Opinions, October 1, 2015

The Fourteenth Court of Appeals released its published opinion in In re Martinez, No. 14-15-00429-CV, conditionally granting Relator Alba Martinez’s petition for writ of mandamus.

In March 2013 Milco Ivan Melgar filed a petition for divorce from Alba Martinez.  Ivan and Alba are from Honduras and their grasp of the English language, according to the Court of Appeals, is not expert. The case was DWOP’ed on November 18, 2013 by a visiting judge. Ivan moved to reinstate. The visiting judge heard the case on December 11, 2013–before it was reinstated. On December 17, 2013, twenty-nine days after signing the dismissal order, Judge Johnson signed a divorce decree which awarded the home to Alba. That same day, the trial court also signed an order reinstating the case. The next year, in September 2014, Ivan filed a petition to set aside the decree and requested the court modify the decree to award the home to him.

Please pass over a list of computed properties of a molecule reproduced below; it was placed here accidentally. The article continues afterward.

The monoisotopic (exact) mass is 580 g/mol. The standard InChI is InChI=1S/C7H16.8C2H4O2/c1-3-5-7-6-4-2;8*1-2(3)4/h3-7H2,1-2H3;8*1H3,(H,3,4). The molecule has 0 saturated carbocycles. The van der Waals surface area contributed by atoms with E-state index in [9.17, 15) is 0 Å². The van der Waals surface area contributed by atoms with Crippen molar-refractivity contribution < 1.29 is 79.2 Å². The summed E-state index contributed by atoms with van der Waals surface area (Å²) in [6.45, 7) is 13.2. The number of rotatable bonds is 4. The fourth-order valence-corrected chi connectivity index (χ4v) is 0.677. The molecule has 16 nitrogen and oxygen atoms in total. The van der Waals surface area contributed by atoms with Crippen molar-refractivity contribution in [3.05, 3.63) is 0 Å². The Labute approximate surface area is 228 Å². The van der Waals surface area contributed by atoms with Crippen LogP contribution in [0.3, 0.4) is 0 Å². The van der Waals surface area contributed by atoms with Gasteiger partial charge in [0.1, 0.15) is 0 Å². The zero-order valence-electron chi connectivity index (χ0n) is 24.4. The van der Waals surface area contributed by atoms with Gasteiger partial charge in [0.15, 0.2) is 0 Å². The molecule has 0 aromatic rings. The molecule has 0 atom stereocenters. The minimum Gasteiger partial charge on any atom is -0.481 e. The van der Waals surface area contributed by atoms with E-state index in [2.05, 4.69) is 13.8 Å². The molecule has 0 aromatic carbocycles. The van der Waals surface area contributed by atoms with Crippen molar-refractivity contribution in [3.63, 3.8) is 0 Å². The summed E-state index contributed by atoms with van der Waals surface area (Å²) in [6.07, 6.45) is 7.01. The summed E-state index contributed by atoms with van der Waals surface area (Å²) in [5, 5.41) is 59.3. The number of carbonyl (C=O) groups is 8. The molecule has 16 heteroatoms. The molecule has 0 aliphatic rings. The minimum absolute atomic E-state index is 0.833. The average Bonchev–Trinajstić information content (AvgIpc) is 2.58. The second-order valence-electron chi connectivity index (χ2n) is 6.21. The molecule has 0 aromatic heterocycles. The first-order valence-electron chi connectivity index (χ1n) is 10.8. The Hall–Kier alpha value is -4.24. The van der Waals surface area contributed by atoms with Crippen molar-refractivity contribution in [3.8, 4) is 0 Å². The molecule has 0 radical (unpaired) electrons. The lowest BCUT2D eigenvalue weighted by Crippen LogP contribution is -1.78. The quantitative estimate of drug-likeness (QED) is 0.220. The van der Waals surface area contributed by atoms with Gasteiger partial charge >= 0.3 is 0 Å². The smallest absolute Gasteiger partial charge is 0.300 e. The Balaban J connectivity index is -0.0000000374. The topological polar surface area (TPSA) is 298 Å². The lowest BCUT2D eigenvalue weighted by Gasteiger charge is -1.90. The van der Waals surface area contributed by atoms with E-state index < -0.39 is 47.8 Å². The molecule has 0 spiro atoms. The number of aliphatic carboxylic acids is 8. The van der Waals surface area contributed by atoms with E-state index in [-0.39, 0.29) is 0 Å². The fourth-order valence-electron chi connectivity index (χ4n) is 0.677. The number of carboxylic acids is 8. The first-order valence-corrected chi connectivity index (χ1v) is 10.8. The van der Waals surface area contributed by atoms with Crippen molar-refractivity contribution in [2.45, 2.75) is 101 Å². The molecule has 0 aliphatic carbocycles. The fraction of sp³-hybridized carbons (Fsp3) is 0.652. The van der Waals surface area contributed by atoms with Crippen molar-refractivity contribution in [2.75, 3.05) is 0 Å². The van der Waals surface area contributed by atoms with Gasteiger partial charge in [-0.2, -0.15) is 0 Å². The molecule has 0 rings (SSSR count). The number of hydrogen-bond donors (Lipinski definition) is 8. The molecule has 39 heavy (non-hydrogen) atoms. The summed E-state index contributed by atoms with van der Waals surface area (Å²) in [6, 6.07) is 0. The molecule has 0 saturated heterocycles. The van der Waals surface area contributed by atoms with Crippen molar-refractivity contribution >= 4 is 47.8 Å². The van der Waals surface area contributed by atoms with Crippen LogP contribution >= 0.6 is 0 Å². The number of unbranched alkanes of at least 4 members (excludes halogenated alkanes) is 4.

Alba filed a motion to enforce the decree by contempt, alleging Ivan refused to leave the home and had obstructed her efforts to take ownership of it. At the hearing on Alba’s motion for enforcement, Ivan’s attorney argued the decree stated that the case was heard on December 11, 2013, before the case was reinstated. The trial court requested briefing.

At the second hearing, the trial court found, based on the testimony, that the parties did not understand the decree at the time of prove up and that because no interpreter was present, the parties were not capable of providing any evidence to support a just and right division. The trial court signed an order on March 9, 2015 declaring the decree void. Ivan’s amended petition and request to modify were not ruled upon. Alba brought an original proceeding to set aside the March 9 order.

Long story short, the trial court’s March 9 order was declared void by the Court of Appeals because the trial court lacked plenary power in March 2015, fourteen months after the decree was signed. The order was not in the nature of a nunc pro tunc because there was far more than a clerical error at issue and none of the bases for a collateral attack on a judgment (lack of subject matter jurisdiction, lack of service, etc.) were present.

Tellingly, the Court of Appeals did plant a signpost with a footnote: “Our ruling today in no way prevents any party from seeking to set aside the Divorce Decree through an independent bill-of-review proceeding.”

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